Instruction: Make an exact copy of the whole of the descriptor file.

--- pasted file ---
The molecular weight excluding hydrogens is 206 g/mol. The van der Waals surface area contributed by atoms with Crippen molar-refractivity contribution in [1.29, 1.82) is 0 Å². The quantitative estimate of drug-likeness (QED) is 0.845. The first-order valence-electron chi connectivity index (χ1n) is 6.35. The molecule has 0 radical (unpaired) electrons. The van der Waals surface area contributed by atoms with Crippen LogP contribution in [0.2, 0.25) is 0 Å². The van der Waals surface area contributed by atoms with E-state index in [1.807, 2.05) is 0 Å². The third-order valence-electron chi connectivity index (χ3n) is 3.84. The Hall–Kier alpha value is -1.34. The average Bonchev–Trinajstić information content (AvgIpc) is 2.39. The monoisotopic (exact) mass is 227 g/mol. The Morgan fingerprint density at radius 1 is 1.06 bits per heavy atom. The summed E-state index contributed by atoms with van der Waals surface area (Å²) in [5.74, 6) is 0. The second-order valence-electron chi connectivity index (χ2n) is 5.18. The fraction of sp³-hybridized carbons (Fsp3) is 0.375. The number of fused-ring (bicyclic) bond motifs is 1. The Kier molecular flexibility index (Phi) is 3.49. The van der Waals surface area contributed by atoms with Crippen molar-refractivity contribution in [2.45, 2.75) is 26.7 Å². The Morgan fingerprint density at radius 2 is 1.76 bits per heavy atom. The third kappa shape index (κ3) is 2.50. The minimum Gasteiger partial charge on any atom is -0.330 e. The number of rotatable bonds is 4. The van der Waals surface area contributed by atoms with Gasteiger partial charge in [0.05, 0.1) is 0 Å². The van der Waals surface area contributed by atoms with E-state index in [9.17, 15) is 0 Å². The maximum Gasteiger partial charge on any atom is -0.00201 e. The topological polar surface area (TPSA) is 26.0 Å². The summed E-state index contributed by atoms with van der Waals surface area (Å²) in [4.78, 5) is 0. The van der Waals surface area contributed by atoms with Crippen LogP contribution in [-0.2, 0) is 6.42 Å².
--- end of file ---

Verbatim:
The molecular weight excluding hydrogens is 206 g/mol. The van der Waals surface area contributed by atoms with Crippen molar-refractivity contribution in [1.29, 1.82) is 0 Å². The quantitative estimate of drug-likeness (QED) is 0.845. The first-order valence-electron chi connectivity index (χ1n) is 6.35. The molecule has 0 radical (unpaired) electrons. The van der Waals surface area contributed by atoms with Crippen LogP contribution in [0.2, 0.25) is 0 Å². The van der Waals surface area contributed by atoms with E-state index in [1.807, 2.05) is 0 Å². The third-order valence-electron chi connectivity index (χ3n) is 3.84. The Hall–Kier alpha value is -1.34. The average Bonchev–Trinajstić information content (AvgIpc) is 2.39. The monoisotopic (exact) mass is 227 g/mol. The Morgan fingerprint density at radius 1 is 1.06 bits per heavy atom. The summed E-state index contributed by atoms with van der Waals surface area (Å²) in [5.74, 6) is 0. The second-order valence-electron chi connectivity index (χ2n) is 5.18. The fraction of sp³-hybridized carbons (Fsp3) is 0.375. The number of fused-ring (bicyclic) bond motifs is 1. The Kier molecular flexibility index (Phi) is 3.49. The van der Waals surface area contributed by atoms with Crippen molar-refractivity contribution in [2.45, 2.75) is 26.7 Å². The Morgan fingerprint density at radius 2 is 1.76 bits per heavy atom. The third kappa shape index (κ3) is 2.50. The minimum Gasteiger partial charge on any atom is -0.330 e. The number of rotatable bonds is 4. The van der Waals surface area contributed by atoms with Gasteiger partial charge in [0.05, 0.1) is 0 Å². The van der Waals surface area contributed by atoms with E-state index in [9.17, 15) is 0 Å². The maximum Gasteiger partial charge on any atom is -0.00201 e. The topological polar surface area (TPSA) is 26.0 Å². The summed E-state index contributed by atoms with van der Waals surface area (Å²) in [4.78, 5) is 0. The van der Waals surface area contributed by atoms with Crippen LogP contribution in [-0.2, 0) is 6.42 Å².